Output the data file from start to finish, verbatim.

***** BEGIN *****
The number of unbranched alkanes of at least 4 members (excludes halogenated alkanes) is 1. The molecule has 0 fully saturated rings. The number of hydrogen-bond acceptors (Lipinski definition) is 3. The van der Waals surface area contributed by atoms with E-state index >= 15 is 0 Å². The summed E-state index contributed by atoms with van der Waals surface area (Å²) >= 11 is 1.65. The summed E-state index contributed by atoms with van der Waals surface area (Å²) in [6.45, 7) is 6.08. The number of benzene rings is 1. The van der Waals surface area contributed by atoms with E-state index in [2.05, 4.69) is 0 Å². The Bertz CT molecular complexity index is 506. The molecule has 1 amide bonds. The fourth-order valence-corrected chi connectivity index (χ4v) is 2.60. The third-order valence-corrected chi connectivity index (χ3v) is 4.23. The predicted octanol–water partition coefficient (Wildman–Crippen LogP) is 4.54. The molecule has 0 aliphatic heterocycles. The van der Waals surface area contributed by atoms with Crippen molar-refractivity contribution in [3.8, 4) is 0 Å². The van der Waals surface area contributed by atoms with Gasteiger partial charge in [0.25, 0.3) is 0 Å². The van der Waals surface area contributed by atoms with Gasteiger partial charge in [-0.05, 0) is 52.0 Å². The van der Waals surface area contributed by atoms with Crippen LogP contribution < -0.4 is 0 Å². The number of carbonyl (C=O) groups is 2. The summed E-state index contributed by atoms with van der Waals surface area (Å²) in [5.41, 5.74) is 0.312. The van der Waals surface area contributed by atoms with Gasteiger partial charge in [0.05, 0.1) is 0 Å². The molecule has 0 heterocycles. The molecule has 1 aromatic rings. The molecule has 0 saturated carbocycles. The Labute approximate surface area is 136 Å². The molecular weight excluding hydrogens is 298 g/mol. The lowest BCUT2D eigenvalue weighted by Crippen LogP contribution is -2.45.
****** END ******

The number of unbranched alkanes of at least 4 members (excludes halogenated alkanes) is 1. The molecule has 0 fully saturated rings. The number of hydrogen-bond acceptors (Lipinski definition) is 3. The van der Waals surface area contributed by atoms with E-state index >= 15 is 0 Å². The summed E-state index contributed by atoms with van der Waals surface area (Å²) >= 11 is 1.65. The summed E-state index contributed by atoms with van der Waals surface area (Å²) in [6.45, 7) is 6.08. The number of benzene rings is 1. The van der Waals surface area contributed by atoms with E-state index in [2.05, 4.69) is 0 Å². The Bertz CT molecular complexity index is 506. The molecule has 1 amide bonds. The fourth-order valence-corrected chi connectivity index (χ4v) is 2.60. The third-order valence-corrected chi connectivity index (χ3v) is 4.23. The predicted octanol–water partition coefficient (Wildman–Crippen LogP) is 4.54. The molecule has 0 aliphatic heterocycles. The van der Waals surface area contributed by atoms with Crippen molar-refractivity contribution in [3.8, 4) is 0 Å². The van der Waals surface area contributed by atoms with Gasteiger partial charge in [0.25, 0.3) is 0 Å². The van der Waals surface area contributed by atoms with Gasteiger partial charge in [-0.05, 0) is 52.0 Å². The van der Waals surface area contributed by atoms with Crippen LogP contribution < -0.4 is 0 Å². The number of carbonyl (C=O) groups is 2. The summed E-state index contributed by atoms with van der Waals surface area (Å²) in [5.41, 5.74) is 0.312. The van der Waals surface area contributed by atoms with Gasteiger partial charge in [0.05, 0.1) is 0 Å². The molecule has 0 heterocycles. The molecule has 1 aromatic rings. The molecule has 0 saturated carbocycles. The Labute approximate surface area is 136 Å². The molecular weight excluding hydrogens is 298 g/mol. The lowest BCUT2D eigenvalue weighted by Crippen LogP contribution is -2.45.